Trying to Understand the Point Guard Results, Part I: Factoring in True Shot Percentage

by Jon Nichols

In the point guard study I performed last week (, a few questions arose.  Perhaps the most important and potentially the most problematic was the question of whether or not three point percentage is useful simply because it raises a player’s overall true shot percentage (and therefore efficiency).  If the players with the highest three point percentages also had the highest true shot percentages, it’s not much of a surprise that three point percentage leads to a positive impact on the team’s Offensive Rating.

To try to answer this question, I factored in true shot percentage to the original data.  I broke the point guards down into four groups: those with above average 3PT% and above average TS%, those with above average 3PT% and below average TS%, those with below average 3PT% and above average TS%, and those that were below average in both.  Theoretically, if three-point percentage is valuable independently of true shot percentage, then point guards with a high 3PT% should have very positive results on their team’s Offensive Ratings regardless of their true shot percentages.  Of course, some complications do arise when doing the analysis this way, and I will get into that later.  For now, here are the results:




Before I get into analyzing those tables, I should get into the complications.  The biggest problem is still the fact that a high 3PT% correlates with a high TS%.  Let’s look at an example.  If Player A is in the high 3PT%, high TS% group, it is likely he’ll have a higher TS% than Player B, who is in the low 3PT%, high TS% group.  Even though they are both in high TS% groups, Player A is a great three-point shooter, and that happens to be a very efficient shot.  To see what kinds of problems those complications cause, let’s take a look at the averages:

Average 3PT%

Average TS%

The latter of those two tables is what we care about the most.  As we can see, the problem is much more of a concern among the below average TS% groups.  In those two, having a point guard with a high three-point percentage makes all the difference.  In the two above average TS% groups, the difference is only about two percent, which is significant but not very substantial.  Let’s keep this in mind as we go back to analyzing the original three tables…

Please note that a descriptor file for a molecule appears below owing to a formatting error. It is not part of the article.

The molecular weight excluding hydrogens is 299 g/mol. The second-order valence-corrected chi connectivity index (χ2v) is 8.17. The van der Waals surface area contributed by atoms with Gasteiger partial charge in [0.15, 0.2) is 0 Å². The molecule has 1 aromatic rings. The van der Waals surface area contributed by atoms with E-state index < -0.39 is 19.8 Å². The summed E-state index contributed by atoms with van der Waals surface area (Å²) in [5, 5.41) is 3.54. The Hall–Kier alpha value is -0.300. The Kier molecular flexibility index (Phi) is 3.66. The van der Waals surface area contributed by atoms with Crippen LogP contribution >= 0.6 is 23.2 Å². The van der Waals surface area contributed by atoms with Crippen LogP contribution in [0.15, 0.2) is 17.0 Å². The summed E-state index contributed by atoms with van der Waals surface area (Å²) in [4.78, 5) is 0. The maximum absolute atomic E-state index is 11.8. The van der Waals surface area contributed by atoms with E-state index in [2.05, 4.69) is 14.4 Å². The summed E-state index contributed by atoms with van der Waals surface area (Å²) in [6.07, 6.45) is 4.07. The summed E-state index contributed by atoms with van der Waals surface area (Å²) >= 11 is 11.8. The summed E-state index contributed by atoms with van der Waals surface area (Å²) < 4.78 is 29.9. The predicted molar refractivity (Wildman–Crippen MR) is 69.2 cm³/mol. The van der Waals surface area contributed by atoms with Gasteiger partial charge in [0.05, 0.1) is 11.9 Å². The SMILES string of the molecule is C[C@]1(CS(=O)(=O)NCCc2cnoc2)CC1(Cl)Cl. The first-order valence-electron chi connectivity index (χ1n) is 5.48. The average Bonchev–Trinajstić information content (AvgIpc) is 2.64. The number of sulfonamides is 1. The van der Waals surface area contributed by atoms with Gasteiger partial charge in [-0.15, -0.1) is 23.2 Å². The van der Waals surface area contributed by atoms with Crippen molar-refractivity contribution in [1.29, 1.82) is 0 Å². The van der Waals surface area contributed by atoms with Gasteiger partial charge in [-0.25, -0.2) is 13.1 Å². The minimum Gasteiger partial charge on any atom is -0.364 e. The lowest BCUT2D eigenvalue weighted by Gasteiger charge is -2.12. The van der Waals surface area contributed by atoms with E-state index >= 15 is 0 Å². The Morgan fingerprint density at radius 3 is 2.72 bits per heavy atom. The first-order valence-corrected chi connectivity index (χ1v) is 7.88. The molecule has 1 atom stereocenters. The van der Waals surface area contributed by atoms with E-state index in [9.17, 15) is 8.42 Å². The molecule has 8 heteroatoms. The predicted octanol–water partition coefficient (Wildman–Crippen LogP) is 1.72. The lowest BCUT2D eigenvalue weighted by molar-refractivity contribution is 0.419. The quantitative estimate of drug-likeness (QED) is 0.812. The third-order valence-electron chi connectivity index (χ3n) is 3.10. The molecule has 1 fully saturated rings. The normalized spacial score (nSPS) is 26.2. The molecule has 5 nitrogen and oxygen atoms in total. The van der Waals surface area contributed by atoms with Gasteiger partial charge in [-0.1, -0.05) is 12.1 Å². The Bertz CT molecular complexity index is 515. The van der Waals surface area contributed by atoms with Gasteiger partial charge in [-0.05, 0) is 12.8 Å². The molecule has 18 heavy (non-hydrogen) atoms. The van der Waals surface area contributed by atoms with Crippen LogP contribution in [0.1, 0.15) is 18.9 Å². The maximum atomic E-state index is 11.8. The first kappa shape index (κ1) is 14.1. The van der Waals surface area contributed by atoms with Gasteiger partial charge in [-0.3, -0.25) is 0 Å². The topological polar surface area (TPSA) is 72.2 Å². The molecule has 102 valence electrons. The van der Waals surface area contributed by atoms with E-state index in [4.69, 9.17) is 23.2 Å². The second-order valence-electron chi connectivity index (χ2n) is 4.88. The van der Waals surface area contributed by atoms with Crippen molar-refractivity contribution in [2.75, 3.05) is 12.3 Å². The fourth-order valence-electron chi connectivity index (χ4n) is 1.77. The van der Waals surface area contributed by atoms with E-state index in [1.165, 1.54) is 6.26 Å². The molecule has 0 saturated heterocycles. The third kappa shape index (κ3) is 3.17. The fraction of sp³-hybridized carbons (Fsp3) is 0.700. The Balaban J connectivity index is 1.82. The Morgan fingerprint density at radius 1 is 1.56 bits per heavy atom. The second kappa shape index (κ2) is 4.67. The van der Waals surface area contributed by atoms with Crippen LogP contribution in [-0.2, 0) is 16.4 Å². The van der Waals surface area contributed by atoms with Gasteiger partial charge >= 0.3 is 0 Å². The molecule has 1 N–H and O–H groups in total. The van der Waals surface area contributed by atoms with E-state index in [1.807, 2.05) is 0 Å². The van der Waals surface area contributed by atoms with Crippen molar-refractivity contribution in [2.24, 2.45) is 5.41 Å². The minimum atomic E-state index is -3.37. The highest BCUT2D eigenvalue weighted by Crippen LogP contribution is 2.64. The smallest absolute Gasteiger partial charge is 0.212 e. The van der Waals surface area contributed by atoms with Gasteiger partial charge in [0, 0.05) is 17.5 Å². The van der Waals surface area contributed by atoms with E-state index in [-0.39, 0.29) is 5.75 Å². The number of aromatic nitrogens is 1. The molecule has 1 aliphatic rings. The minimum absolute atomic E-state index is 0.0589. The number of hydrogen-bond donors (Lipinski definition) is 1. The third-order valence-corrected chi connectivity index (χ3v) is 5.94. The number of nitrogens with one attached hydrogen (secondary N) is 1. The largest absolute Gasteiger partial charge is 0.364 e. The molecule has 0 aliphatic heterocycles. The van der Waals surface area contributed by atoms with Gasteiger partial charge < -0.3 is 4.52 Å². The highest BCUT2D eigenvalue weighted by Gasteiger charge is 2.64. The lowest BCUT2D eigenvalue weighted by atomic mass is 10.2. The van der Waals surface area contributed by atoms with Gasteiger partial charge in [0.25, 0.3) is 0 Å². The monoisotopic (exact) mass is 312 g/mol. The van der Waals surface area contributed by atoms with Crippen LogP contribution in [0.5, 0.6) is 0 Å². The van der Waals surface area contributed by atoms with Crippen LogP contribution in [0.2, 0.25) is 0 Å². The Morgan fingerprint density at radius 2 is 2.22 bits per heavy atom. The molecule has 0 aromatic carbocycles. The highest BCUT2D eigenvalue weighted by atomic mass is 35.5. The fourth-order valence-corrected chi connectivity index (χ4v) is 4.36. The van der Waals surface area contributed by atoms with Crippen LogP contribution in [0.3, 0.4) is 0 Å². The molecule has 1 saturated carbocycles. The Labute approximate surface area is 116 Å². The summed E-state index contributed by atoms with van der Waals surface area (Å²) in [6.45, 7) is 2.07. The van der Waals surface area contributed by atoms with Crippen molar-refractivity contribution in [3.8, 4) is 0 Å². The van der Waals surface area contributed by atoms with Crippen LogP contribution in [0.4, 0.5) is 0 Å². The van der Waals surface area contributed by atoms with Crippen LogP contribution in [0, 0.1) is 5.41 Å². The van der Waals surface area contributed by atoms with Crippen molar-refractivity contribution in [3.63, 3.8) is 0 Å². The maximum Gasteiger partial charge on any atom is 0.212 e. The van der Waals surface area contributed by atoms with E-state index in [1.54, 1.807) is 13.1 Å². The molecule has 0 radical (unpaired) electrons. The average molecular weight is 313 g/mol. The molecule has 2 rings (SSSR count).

When we look at the table for “ALL,” the original study seems to be invalidated.  The Offensive Ratings follow the true shot percentages – the highest average true shot percentage is in the above average 3PT%, above average TS% category, and that’s where the highest Offensive Rating is.  The two second-place categories match up, and so on.  Basically, all that really matters is the true shot percentage of your point guard, not his three-point percentage.  What happens when we look at the home/away splits?

This is where things get interesting.  First, let’s look at the “Away” results.  Here, it is pretty clear that true shot percentage is all that matters.  The two high TS% categories fare much better than the two low ones.  In fact, even though the high 3PT%, low TS% category has an average TS% nearly five points higher than the low 3PT%, low TS% category, the difference in Offensive Ratings is insignificant.  It’s almost as if the ability of your point guard to shoot three pointers is a detriment on the road!

At home, things swing completely.  As far as I’ve noticed, there are two results that indicate that three-point shooting for point guards at home is especially important.  First, there is the difference in the two above average TS% categories.  Despite having an average difference in TS% of just about two percent, the difference in Offensive Ratings is nearly five points per 100 possessions.  Secondly, look at the difference between the above average 3PT%, below average TS% group and the below average 3PT%, above average TS% group.  Despite the former having a true shot percentage over six points lower than the latter, the Offensive Ratings are close.   The two observations I made in this paragraph don’t really make any sense, unless of course there’s something special about three-point shooting for point guards when you’re at home.

I’ll leave it to you to figure out reasons why this may be so.  I’ve got a couple of ideas, but they are all just guesses.  There are also a lot of other observations that can be made about all of the data, and certainly a lot of spin-off studies could be performed.

So to recap, three-point shooting for point guards appears to be much more important at home than on the road, regardless of true shot percentage.  In addition, I still don’t want to undersell the importance of three-point shooting.  If shooting the long ball effectively is the best way to become a more efficient player, then there really is something to three-point shooting.  It just may be the case that it doesn’t necessarily improve the performances of your teammates, at least not on the road. 



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